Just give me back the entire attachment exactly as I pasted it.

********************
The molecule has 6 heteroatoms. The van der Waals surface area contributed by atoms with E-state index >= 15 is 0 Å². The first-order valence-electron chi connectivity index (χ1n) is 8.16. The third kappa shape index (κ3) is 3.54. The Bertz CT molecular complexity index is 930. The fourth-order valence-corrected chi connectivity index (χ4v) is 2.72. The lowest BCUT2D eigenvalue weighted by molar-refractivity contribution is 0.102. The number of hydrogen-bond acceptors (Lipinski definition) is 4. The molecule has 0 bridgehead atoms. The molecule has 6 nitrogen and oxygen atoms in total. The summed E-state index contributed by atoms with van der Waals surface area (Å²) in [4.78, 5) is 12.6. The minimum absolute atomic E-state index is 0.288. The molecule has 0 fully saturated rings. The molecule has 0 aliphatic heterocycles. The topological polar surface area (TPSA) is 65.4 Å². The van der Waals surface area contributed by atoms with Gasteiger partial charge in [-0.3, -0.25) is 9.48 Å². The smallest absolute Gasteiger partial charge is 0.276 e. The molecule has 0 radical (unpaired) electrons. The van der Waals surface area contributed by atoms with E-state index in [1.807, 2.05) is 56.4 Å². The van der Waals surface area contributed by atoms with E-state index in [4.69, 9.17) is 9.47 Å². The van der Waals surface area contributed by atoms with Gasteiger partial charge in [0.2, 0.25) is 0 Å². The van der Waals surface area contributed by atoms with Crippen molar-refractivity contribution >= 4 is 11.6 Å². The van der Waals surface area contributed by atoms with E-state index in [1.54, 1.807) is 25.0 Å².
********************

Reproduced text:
The molecule has 6 heteroatoms. The van der Waals surface area contributed by atoms with E-state index >= 15 is 0 Å². The first-order valence-electron chi connectivity index (χ1n) is 8.16. The third kappa shape index (κ3) is 3.54. The Bertz CT molecular complexity index is 930. The fourth-order valence-corrected chi connectivity index (χ4v) is 2.72. The lowest BCUT2D eigenvalue weighted by molar-refractivity contribution is 0.102. The number of hydrogen-bond acceptors (Lipinski definition) is 4. The molecule has 0 bridgehead atoms. The molecule has 6 nitrogen and oxygen atoms in total. The summed E-state index contributed by atoms with van der Waals surface area (Å²) in [4.78, 5) is 12.6. The minimum absolute atomic E-state index is 0.288. The molecule has 0 fully saturated rings. The molecule has 0 aliphatic heterocycles. The topological polar surface area (TPSA) is 65.4 Å². The van der Waals surface area contributed by atoms with Gasteiger partial charge in [-0.3, -0.25) is 9.48 Å². The smallest absolute Gasteiger partial charge is 0.276 e. The molecule has 0 radical (unpaired) electrons. The van der Waals surface area contributed by atoms with E-state index in [1.807, 2.05) is 56.4 Å². The van der Waals surface area contributed by atoms with E-state index in [4.69, 9.17) is 9.47 Å². The van der Waals surface area contributed by atoms with Gasteiger partial charge in [0.2, 0.25) is 0 Å². The van der Waals surface area contributed by atoms with Crippen molar-refractivity contribution >= 4 is 11.6 Å². The van der Waals surface area contributed by atoms with E-state index in [1.54, 1.807) is 25.0 Å².